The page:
Pay attention to your crops’ water and soil needs. Water deeply to encourage strong, deep roots. Brassicas are heavy calcium feeders, so add ground oyster shells or eggshells when you plant. You might need to add dolomitic limestone make calcium more available to your plants. Soil tests are also important for new crop fields and will tell you how to better balance out your soil’s nutrients.
2. Weed and Clean
Promptly remove languishing plants from the garden and inspect them for pests. (If they are infested, throw them in the trash, not the compost.) In mid-summer and again in the fall, pick up leaf-litter and remove weedy habitat, where the adult harlequin bugs can overwinter.
3. Hand-Pick Bugs
Toss harlequin bugs in a bucket of soapy water; squishing them will emit a pungent odor. (They aren’t called stink bugs for nothing!) Be vigilant in this practice, especially in spring as the weather warms.
If you have a large garden plot where hand-picking pests is unreasonable, barrier methods can be effective in keeping pests like harlequin bugs at bay.
4. Row Covers
Row covers, which are suspended above the crop on PVC piping or wire, work really well for plants, like cabbage, that don’t need pollination to produce—they can stay under their fleece from planting until harvest. Use a lightweight, pervious fabric, such as Reemay, and tuck in the fabric edges with stones or soil to prevent harlequin bugs and other pests from slipping in underneath.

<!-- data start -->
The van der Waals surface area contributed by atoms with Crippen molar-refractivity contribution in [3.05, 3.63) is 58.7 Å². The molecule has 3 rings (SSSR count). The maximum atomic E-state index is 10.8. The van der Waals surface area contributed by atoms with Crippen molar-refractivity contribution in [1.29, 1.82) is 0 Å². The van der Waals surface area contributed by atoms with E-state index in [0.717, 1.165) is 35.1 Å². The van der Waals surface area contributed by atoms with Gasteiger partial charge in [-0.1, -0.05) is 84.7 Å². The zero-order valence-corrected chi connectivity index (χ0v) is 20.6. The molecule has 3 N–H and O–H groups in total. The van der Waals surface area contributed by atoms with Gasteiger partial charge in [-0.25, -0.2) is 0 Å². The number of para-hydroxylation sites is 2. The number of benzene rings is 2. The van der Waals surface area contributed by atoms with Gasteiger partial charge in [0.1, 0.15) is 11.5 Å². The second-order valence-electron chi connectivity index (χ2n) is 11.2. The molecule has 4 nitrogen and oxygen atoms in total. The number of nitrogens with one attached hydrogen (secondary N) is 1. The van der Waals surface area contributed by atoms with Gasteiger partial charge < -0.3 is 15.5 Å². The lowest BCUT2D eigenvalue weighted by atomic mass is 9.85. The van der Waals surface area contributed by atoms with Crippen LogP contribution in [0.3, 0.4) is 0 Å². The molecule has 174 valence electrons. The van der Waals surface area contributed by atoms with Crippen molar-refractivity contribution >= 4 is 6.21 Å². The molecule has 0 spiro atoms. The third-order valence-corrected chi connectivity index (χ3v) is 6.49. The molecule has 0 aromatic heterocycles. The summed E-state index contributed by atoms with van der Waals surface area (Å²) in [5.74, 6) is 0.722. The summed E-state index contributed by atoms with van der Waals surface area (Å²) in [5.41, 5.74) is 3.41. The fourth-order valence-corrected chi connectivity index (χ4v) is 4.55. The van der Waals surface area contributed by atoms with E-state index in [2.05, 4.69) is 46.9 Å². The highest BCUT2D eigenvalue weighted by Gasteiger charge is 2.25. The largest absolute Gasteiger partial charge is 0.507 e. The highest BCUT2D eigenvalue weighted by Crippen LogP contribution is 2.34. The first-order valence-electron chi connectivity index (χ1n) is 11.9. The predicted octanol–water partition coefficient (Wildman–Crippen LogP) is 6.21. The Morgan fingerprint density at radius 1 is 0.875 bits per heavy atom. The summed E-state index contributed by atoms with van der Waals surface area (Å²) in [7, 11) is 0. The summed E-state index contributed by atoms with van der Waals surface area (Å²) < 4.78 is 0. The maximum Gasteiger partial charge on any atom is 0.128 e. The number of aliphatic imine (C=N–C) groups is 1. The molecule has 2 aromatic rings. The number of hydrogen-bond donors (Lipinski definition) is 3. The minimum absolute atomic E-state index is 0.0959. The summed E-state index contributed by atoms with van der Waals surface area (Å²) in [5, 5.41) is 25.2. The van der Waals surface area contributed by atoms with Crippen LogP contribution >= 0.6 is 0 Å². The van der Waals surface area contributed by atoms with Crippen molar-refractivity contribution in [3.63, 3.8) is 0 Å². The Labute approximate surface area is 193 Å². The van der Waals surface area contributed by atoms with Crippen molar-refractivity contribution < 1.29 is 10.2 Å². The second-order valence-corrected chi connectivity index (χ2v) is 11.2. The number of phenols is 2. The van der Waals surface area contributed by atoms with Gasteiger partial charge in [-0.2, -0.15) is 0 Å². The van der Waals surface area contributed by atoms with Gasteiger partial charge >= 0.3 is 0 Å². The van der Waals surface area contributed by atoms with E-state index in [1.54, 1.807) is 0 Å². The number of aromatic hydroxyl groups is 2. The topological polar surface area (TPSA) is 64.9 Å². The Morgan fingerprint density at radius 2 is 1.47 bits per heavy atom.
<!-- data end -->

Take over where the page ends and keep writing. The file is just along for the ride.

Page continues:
5. Kaolin Clay
Typically used on fruit crops, this white silicate clay can be sprayed to prevent bugs from feeding and is easily washed off at harvest.
Organic Chemical Solutions
While pesticides—even organic ones—shouldn’t be the first pest-management solution you turn to, they can be used sparingly if you have an infestation or if your site is too large to manage by other means.
6. Insecticidal Soaps
An effective way to kill harlequin bugs is with a simple combination of a 1-percent insecticidal soap solution, which penetrates their hard shells, and neem (0.9 percent) or pyrethrin (0.012 percent). This combination is a contact-insecticide, so you’ll have to squirt the eggs, nymphs and adults directly. Apply insecticidal soaps in early morning, before the bugs are active, to maximize effectiveness. Do not use neonicotinoid insecticides, as there is increasing evidence that it is a widespread bee killer.